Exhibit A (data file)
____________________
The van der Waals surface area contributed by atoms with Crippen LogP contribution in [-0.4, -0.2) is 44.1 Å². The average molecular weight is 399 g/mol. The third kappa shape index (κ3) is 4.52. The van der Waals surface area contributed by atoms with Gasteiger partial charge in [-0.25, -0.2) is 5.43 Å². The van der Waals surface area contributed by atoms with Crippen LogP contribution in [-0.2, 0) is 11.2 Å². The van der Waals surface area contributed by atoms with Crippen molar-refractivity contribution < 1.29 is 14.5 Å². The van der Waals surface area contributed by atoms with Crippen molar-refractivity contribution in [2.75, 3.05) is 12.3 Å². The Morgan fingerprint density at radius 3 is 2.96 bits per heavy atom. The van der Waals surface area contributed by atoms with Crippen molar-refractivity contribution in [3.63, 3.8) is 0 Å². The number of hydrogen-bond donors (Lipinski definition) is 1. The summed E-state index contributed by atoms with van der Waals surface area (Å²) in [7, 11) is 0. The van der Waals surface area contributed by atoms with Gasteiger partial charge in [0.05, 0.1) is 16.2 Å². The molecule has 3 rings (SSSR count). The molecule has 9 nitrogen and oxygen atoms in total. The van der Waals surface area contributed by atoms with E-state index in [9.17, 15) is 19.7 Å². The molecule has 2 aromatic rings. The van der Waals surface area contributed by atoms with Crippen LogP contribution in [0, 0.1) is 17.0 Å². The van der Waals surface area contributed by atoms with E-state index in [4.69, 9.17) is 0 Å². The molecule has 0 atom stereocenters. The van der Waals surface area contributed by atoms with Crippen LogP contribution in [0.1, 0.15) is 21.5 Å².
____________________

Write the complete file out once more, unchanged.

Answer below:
The van der Waals surface area contributed by atoms with Crippen LogP contribution in [-0.4, -0.2) is 44.1 Å². The average molecular weight is 399 g/mol. The third kappa shape index (κ3) is 4.52. The van der Waals surface area contributed by atoms with Gasteiger partial charge in [-0.25, -0.2) is 5.43 Å². The van der Waals surface area contributed by atoms with Crippen LogP contribution in [-0.2, 0) is 11.2 Å². The van der Waals surface area contributed by atoms with Crippen molar-refractivity contribution < 1.29 is 14.5 Å². The van der Waals surface area contributed by atoms with Crippen molar-refractivity contribution in [2.75, 3.05) is 12.3 Å². The Morgan fingerprint density at radius 3 is 2.96 bits per heavy atom. The van der Waals surface area contributed by atoms with Crippen molar-refractivity contribution in [3.63, 3.8) is 0 Å². The number of hydrogen-bond donors (Lipinski definition) is 1. The summed E-state index contributed by atoms with van der Waals surface area (Å²) in [7, 11) is 0. The van der Waals surface area contributed by atoms with Gasteiger partial charge in [0.05, 0.1) is 16.2 Å². The molecule has 3 rings (SSSR count). The molecule has 9 nitrogen and oxygen atoms in total. The van der Waals surface area contributed by atoms with E-state index in [9.17, 15) is 19.7 Å². The molecule has 2 aromatic rings. The van der Waals surface area contributed by atoms with Crippen LogP contribution in [0, 0.1) is 17.0 Å². The van der Waals surface area contributed by atoms with E-state index in [4.69, 9.17) is 0 Å². The molecule has 0 atom stereocenters. The van der Waals surface area contributed by atoms with Crippen LogP contribution in [0.1, 0.15) is 21.5 Å².